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Clocks and the Alpha DAC

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I got a very nice reply from Berkeley Audio, which I have copied here:


"Thank you for your interest in the Alpha DAC.


Regarding the Alpha DAC not having a word clock input, I understand your concern. It's interesting that clocking is perhaps the area of the Alpha DAC's design we spent the most time and effort on.


We learned from development of the Pacific Microsonics Model Two that the most critical clock in an audio system is the conversion clock - the internal clock in the ADC or DAC. That clock needs to be extremely stable and have as little jitter as possible. Ideally, the clock in an ADC or DAC should not have to lock to an external clock at all, whether it is derived from a digital signal stream or a separate word clock.


That is why there is a "Master" mode for the Model Two that makes the internal conversion clock a master clock output to lock external signal sources to, such as DAW's or transports. That way the signal source locks to the conversion clock for lowest conversion jitter, not the other way around.


In designing the Alpha DAC we spent a long time developing a sophisticated proprietary system with extremely transparent audio quality that allows the Alpha DAC's conversion clock to operate virtually as a master clock for the DAC in high isolation from the incoming clock signal. This also allows the Alpha DAC to lock very quickly to different input sampling frequencies (very important with music servers and something the Model Two can't do) and eliminates the need for a separate word clock input.


The Alpha DAC design also provides excellent jitter isolation, although to extract all of the information in high resolution signals such as 24-bit 176.4 kHz or 192 kHz recordings, the signal source also needs to have extremely low jitter. That is because input signal jitter components form "side-bands" that inject energy into the signal grounds of the DAC. Even though the Alpha DAC has extremely high input signal isolation the amount of information in a 24-bit 192kHz signal requires microvolt analog accuracy to reproduce and the less jitter "noise" the input signal carries the better.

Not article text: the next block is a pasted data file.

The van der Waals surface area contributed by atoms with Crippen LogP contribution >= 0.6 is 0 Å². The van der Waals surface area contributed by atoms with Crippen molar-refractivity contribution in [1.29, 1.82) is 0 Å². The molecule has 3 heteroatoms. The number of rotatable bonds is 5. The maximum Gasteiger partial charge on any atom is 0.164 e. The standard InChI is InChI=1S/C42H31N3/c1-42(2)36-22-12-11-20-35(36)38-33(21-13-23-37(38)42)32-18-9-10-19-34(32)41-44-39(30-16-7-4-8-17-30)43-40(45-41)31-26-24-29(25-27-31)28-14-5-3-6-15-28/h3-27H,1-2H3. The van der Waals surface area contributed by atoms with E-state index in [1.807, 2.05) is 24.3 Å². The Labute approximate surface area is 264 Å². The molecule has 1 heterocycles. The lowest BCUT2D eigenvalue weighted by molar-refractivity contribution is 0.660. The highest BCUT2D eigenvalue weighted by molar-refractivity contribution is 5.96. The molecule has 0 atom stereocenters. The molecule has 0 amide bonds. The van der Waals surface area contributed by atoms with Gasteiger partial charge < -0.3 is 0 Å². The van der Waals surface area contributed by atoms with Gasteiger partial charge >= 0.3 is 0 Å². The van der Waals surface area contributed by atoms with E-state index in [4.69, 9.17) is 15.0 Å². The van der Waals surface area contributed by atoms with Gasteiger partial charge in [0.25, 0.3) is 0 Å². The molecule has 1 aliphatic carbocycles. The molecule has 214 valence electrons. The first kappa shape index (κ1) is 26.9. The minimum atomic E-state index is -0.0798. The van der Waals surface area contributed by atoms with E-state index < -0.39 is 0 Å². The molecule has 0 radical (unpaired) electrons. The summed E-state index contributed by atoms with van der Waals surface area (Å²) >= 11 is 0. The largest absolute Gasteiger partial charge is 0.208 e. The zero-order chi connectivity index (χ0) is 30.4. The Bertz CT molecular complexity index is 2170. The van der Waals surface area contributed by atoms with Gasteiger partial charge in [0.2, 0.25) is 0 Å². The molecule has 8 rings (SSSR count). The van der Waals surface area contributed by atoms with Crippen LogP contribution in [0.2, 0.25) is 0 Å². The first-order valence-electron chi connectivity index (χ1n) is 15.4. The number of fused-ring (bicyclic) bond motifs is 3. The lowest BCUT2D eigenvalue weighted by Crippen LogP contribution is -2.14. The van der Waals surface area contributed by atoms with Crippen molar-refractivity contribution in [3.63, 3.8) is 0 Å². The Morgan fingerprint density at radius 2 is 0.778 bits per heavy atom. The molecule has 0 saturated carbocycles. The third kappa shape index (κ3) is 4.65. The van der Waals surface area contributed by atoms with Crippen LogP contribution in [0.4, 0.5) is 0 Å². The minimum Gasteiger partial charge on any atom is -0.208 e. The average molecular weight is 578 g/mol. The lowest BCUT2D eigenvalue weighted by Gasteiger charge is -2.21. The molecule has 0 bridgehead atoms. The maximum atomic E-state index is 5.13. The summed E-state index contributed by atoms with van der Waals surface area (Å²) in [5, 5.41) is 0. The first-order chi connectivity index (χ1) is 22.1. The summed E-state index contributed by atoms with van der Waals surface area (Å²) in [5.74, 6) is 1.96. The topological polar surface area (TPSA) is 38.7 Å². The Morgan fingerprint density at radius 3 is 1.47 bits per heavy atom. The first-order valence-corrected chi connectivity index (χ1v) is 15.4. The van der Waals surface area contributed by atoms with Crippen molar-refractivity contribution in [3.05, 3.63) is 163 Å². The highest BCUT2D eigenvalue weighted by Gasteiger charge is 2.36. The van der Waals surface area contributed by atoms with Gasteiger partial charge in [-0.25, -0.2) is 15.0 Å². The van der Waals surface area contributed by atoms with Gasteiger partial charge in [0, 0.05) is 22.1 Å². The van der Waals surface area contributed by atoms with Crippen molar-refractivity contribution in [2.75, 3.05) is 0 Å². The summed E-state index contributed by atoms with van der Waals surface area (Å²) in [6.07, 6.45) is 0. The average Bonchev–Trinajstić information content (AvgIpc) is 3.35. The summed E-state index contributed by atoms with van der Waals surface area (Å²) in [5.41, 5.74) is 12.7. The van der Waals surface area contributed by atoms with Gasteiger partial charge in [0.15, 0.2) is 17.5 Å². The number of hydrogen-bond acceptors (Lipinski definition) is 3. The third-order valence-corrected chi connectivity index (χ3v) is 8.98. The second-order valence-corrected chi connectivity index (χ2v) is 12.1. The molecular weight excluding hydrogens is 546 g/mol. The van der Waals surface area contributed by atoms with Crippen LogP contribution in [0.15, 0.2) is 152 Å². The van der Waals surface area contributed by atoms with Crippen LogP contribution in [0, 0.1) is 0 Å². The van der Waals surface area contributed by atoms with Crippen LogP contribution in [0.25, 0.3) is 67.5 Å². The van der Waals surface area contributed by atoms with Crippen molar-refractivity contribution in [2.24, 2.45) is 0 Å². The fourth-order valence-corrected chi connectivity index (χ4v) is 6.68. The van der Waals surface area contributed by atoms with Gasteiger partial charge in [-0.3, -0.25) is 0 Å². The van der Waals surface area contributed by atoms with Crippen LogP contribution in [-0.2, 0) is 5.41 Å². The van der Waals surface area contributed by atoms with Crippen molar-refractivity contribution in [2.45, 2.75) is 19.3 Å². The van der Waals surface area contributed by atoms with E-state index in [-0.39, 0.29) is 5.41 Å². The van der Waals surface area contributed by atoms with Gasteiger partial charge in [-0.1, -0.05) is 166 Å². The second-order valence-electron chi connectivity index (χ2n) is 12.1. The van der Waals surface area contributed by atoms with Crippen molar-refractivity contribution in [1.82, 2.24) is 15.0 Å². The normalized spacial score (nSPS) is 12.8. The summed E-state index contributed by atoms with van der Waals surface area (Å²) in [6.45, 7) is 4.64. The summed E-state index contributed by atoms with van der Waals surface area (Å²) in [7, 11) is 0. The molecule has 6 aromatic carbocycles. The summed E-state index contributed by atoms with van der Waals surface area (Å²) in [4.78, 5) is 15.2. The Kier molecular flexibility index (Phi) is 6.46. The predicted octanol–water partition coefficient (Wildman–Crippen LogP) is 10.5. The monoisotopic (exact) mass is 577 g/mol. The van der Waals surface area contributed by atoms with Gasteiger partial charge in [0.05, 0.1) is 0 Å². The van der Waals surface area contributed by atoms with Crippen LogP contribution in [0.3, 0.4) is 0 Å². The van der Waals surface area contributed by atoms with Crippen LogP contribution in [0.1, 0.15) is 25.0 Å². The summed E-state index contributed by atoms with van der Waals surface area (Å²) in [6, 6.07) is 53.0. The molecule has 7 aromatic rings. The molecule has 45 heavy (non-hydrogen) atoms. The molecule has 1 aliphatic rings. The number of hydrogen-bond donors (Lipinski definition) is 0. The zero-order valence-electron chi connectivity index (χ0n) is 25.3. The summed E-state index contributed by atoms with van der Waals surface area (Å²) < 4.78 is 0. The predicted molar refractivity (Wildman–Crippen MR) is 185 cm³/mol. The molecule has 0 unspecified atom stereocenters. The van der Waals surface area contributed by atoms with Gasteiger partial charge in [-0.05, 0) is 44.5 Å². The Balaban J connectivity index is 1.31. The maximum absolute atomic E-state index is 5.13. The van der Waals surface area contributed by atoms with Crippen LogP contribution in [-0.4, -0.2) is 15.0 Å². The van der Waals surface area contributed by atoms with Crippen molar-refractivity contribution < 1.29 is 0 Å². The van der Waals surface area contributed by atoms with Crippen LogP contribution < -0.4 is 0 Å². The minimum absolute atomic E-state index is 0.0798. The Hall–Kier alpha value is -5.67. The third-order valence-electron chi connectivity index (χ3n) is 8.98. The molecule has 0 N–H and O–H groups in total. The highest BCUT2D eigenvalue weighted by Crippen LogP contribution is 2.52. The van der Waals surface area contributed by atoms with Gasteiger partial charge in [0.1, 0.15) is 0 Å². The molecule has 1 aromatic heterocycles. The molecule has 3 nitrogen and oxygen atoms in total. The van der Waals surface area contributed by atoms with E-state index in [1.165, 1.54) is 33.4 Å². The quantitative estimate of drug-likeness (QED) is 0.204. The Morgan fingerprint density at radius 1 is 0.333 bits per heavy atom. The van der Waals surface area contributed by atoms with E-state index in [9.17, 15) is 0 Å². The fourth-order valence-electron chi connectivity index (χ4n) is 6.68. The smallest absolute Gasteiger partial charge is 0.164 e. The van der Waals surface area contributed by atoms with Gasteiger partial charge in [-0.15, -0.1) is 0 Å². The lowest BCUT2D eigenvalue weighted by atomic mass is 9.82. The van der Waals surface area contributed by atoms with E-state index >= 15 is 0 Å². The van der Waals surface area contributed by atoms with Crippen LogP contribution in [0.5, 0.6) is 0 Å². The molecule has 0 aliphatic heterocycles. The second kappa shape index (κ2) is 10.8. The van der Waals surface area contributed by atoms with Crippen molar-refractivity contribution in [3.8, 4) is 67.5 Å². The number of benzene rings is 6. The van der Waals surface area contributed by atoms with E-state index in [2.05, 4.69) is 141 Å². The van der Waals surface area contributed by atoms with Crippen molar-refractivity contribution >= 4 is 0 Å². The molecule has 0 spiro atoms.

We recommend the Lynx Studio Technology AES16 IO card for music servers because it has very good re-clocking and low intrinsic jitter. In our experience if the AES16 is installed in a good hardware platform, like the Zalman TNN 300, an external clock doesn't improve performance. Of course, results may vary with different systems and hardware.


I hope I have answered your questions.


Best regards,


Michael Ritter

Berkeley Audio Design, LLC


The following is my original (semi-grouchy) post:


Hi All,


Last weekend we had a discussion about clocks and DACs in the thread "Which Front End?"


I have been very interested in the Berkeley Alpha DAC, and mentioned in the discussion that the Alpha DAC does not have a clock input, which maybe they should have included for $5k. So on Sunday, last weekend (12/21), I sent an email to Berkeley Audio asking them if they would comment on the exclusion of the clock input. Maybe they would explain how it is not necessary for the Alpha DAC.


Anyway, they have not sent me any answer.


Should I be annoyed ???





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It is the holidays after all. They may respond later.


The truth is that very few DAC's have internal clocks (other than upsampling clocks) and for even the ones that do, the customers rarely take advantage of it. Like I said in the other posts, you are limited to the jitter of that clock if you use it. Just because it's in close proximity to the D/A chip does not make it lower jitter. The choice of clock and the design is what achieves low clock jitter, internal or external.


Steve N.

Empirical Audio


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  • 1 month later...

I have been using the Big Ben clocking Custom Sonos into Accustic Arts tube Dac. Then I purchased the OCX to be connected to a Rubidium Word clock. But the OCX sounded much more digital and less musical then the Big Ben. Returned the OCX. I am going to buy the Lynx and connect to the Big Ben clock for HD music.


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